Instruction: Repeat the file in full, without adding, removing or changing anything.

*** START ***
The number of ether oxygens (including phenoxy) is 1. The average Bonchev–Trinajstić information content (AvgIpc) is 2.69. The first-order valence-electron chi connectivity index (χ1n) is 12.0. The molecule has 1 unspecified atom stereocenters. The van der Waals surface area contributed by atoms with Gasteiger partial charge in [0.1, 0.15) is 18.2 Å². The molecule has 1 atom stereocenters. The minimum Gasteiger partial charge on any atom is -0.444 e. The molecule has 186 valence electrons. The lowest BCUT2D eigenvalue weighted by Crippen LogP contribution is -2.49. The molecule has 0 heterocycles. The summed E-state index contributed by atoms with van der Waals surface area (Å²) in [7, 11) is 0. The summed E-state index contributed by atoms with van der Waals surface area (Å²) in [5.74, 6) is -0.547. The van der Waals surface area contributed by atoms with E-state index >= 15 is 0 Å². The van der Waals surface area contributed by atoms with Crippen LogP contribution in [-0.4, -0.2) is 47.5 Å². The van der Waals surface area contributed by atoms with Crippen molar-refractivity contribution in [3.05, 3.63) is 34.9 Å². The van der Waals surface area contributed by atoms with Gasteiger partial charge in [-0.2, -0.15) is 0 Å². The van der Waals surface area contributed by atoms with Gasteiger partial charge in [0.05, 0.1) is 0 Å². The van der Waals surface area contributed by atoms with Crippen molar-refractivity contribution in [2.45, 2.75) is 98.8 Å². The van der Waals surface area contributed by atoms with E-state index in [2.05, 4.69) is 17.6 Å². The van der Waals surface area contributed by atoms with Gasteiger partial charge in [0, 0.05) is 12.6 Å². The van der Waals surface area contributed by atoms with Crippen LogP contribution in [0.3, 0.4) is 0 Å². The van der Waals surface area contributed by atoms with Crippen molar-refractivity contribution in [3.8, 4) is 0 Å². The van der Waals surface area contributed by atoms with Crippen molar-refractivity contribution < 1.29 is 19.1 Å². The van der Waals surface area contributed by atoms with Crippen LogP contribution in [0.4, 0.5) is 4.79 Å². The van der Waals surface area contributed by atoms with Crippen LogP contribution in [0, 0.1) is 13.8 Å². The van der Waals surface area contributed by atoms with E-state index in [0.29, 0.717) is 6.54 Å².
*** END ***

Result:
The number of ether oxygens (including phenoxy) is 1. The average Bonchev–Trinajstić information content (AvgIpc) is 2.69. The first-order valence-electron chi connectivity index (χ1n) is 12.0. The molecule has 1 unspecified atom stereocenters. The van der Waals surface area contributed by atoms with Gasteiger partial charge in [0.1, 0.15) is 18.2 Å². The molecule has 1 atom stereocenters. The minimum Gasteiger partial charge on any atom is -0.444 e. The molecule has 186 valence electrons. The lowest BCUT2D eigenvalue weighted by Crippen LogP contribution is -2.49. The molecule has 0 heterocycles. The summed E-state index contributed by atoms with van der Waals surface area (Å²) in [7, 11) is 0. The summed E-state index contributed by atoms with van der Waals surface area (Å²) in [5.74, 6) is -0.547. The van der Waals surface area contributed by atoms with E-state index >= 15 is 0 Å². The van der Waals surface area contributed by atoms with Crippen LogP contribution in [-0.4, -0.2) is 47.5 Å². The van der Waals surface area contributed by atoms with Crippen molar-refractivity contribution in [3.05, 3.63) is 34.9 Å². The van der Waals surface area contributed by atoms with Gasteiger partial charge in [-0.2, -0.15) is 0 Å². The van der Waals surface area contributed by atoms with Gasteiger partial charge in [0.05, 0.1) is 0 Å². The van der Waals surface area contributed by atoms with Crippen molar-refractivity contribution in [2.45, 2.75) is 98.8 Å². The van der Waals surface area contributed by atoms with E-state index in [2.05, 4.69) is 17.6 Å². The van der Waals surface area contributed by atoms with Gasteiger partial charge in [0, 0.05) is 12.6 Å². The van der Waals surface area contributed by atoms with Crippen LogP contribution in [0.3, 0.4) is 0 Å². The van der Waals surface area contributed by atoms with Crippen molar-refractivity contribution in [3.8, 4) is 0 Å². The van der Waals surface area contributed by atoms with Crippen molar-refractivity contribution < 1.29 is 19.1 Å². The van der Waals surface area contributed by atoms with Crippen LogP contribution in [0.4, 0.5) is 4.79 Å². The van der Waals surface area contributed by atoms with Crippen LogP contribution in [0, 0.1) is 13.8 Å². The van der Waals surface area contributed by atoms with E-state index in [0.29, 0.717) is 6.54 Å².